Jesus knew the message he brought would be hard to bear. He knew there would be people who came to his parade who would later change their minds about his message. He knew the kind of saving people needed would be a lot to ask in the face of Empires and powerful stake-holders that felt threatened by his presence and his way of peace. Jesus knew the week that begins in Palm Sunday is a week that includes flipping tables of corruption on Monday, betrayal by Judas on Wednesday, a supper with friends on Thursday that would become his last, and death at the hands of the state on Friday. Jesus knew that was too much to bear for some. Jesus knew that the way of peace is downright hard. Jesus knew his life would lead to a sacrifice at the hands of an angry and powerful status quo that wasn’t able to hear the cries of Hosanna. A status quo that wasn’t willing to save the children.

Yet it’s for them, all of them, that Jesus entered Jerusalem anyway, a choice he could have declined. It’s for them, all of them, the children and the armed and powerful alike, that Jesus entered Jerusalem anyway, a path he didn’t have to follow. But he knew this was God’s work. To be the different one. To be the way of peace. To be an alternative to ruling with force. To show the people that their Hosannas were valuable. That their Hosannas were heard. To lay down his life at the feet of the powerful so that everyone would know that someone cared. That God cared.

Here in 2023, when we say we’re Christian it means we want to imitate Christ. Right? And as we look to the Jesus who listened to cries of Hosanna, this doesn’t just mean ushering people into some eternal life in heaven after they die, it means saving them from their present oppressions in whatever way we possibly can.

Imitating Christ means not only showing up to his parade of protest, but joining it also. Heading the way he headed, into the thickness of status quo power with a message of peace and justice that flips tables over and lays everything on the line for the sake of the powerless.

When we imitate Christ in 2023, it means no longer standing between the two parades because we’re too numb or afraid to make a choice. It means standing up for the way of peace and doing whatever we can and must to make some iota of difference in the lives of the children and others who are pleading with us to save them.

Imitating Christ in 2023 means seeing another mass shooting and realizing this has become the status quo, but it doesn’t have to be. Imitating Christ in 2023 means watching war play out in countries like Ukraine and realizing we’ve grown numb to these atrocities, but we don’t have to be. It doesn’t have to be like this and I think sometimes we forget that we have choices. We can be like Jesus and step off the sidelines to challenge what seems impossible even if our first steps are small.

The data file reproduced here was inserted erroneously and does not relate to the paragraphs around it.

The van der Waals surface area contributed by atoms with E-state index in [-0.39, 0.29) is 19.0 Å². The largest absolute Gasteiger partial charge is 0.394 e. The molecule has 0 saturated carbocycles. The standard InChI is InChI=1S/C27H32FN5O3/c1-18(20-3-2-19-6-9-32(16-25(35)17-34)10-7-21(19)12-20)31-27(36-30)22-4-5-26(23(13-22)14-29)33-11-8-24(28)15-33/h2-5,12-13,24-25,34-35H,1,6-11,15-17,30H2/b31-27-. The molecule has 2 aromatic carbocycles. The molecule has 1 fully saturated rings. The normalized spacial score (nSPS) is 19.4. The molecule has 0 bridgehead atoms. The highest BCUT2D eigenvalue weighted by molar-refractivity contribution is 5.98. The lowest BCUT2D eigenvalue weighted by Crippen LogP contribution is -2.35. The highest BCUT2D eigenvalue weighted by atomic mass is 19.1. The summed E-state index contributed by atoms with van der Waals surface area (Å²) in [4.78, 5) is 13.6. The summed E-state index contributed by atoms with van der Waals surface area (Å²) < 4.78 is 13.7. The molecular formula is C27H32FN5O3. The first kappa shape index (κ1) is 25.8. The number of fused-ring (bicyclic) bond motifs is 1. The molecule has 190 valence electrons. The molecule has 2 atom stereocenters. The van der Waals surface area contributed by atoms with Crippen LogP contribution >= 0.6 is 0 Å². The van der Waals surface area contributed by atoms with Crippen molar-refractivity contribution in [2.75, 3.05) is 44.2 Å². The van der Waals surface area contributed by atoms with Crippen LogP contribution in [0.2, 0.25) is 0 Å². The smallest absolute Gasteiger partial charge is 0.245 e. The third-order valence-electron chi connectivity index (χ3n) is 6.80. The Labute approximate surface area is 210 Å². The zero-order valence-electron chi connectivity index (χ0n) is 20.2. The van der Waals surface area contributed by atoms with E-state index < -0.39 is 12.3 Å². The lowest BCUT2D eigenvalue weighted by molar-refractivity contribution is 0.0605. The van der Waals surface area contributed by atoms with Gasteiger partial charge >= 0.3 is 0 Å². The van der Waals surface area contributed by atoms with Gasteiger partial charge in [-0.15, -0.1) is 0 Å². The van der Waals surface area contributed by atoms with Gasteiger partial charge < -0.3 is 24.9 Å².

I’ll be honest and say I look at Jesus on Palm Sunday, and he makes it look easy to stand up to the powerful. To ride into a city he knows will challenge him to the point of death and still he carries the cries of the helpless to the feet of the powerful. I wish I could tell you that imitating Jesus would be as easy as this. I wish I could tell you what to expect when you choose to head in the same way as Jesus. I wish I could say that he’s left us a step-by-step road map for how to stand up for peace in 2023. Figuring this out is hard and risky work.

But what I can tell you is that no step in the direction of this parade is too small. No dream for peace is too crazy. No dollar given in the name of God to make the world a better place for those facing oppression is too little. No act of mercy or justice that we take up in the name of God for the sake of the ones being oppressed is too small. No word spoken to the powers that be in the name of a child’s Hosanna is insignificant. We must not lose faith. We must not let the parade on the other side of town intimidate us into thinking weapons and armor and violence are the only answer. If you are like me searching for a way to do something in the face of so much suffering, I invite you after church to take a step in the direction of Jesus’ parade by picking up a pen and speaking truth to power. I’ve set up a table in the Social Hall for letter-writing to our modern-day “powers that be” around the issues of gun violence and war that dominate the narrative in 2023. Will you pray with me for courage to be like Christ.

Grace and Peace, Pastor Anna